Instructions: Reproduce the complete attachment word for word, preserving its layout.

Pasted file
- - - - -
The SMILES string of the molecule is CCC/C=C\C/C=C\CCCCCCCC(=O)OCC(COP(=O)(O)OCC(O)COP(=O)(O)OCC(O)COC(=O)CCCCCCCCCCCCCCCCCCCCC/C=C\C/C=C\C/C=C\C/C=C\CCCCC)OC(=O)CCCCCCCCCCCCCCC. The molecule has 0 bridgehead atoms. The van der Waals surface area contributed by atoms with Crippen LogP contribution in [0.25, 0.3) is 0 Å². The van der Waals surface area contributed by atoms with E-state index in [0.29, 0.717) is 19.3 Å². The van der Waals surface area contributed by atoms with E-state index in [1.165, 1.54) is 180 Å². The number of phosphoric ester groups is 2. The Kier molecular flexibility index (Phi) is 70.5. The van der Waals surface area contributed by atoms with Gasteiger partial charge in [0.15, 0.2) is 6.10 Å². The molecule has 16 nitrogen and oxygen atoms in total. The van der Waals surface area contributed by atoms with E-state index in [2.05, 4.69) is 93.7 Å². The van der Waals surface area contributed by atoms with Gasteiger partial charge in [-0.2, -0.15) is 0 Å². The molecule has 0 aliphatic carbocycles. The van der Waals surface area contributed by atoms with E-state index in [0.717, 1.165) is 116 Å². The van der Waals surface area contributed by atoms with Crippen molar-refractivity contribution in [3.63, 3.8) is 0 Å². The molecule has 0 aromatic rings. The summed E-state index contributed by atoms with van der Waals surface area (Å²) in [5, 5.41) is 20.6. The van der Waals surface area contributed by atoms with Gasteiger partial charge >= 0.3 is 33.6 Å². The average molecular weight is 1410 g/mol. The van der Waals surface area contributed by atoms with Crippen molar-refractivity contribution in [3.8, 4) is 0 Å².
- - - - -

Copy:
The SMILES string of the molecule is CCC/C=C\C/C=C\CCCCCCCC(=O)OCC(COP(=O)(O)OCC(O)COP(=O)(O)OCC(O)COC(=O)CCCCCCCCCCCCCCCCCCCCC/C=C\C/C=C\C/C=C\C/C=C\CCCCC)OC(=O)CCCCCCCCCCCCCCC. The molecule has 0 bridgehead atoms. The van der Waals surface area contributed by atoms with Crippen LogP contribution in [0.25, 0.3) is 0 Å². The van der Waals surface area contributed by atoms with E-state index in [0.29, 0.717) is 19.3 Å². The van der Waals surface area contributed by atoms with E-state index in [1.165, 1.54) is 180 Å². The number of phosphoric ester groups is 2. The Kier molecular flexibility index (Phi) is 70.5. The van der Waals surface area contributed by atoms with Gasteiger partial charge in [0.15, 0.2) is 6.10 Å². The molecule has 16 nitrogen and oxygen atoms in total. The van der Waals surface area contributed by atoms with E-state index in [2.05, 4.69) is 93.7 Å². The van der Waals surface area contributed by atoms with Gasteiger partial charge in [-0.2, -0.15) is 0 Å². The molecule has 0 aliphatic carbocycles. The van der Waals surface area contributed by atoms with E-state index in [0.717, 1.165) is 116 Å². The van der Waals surface area contributed by atoms with Crippen molar-refractivity contribution in [3.63, 3.8) is 0 Å². The molecule has 0 aromatic rings. The summed E-state index contributed by atoms with van der Waals surface area (Å²) in [5, 5.41) is 20.6. The van der Waals surface area contributed by atoms with Gasteiger partial charge >= 0.3 is 33.6 Å². The average molecular weight is 1410 g/mol. The van der Waals surface area contributed by atoms with Crippen molar-refractivity contribution in [3.8, 4) is 0 Å².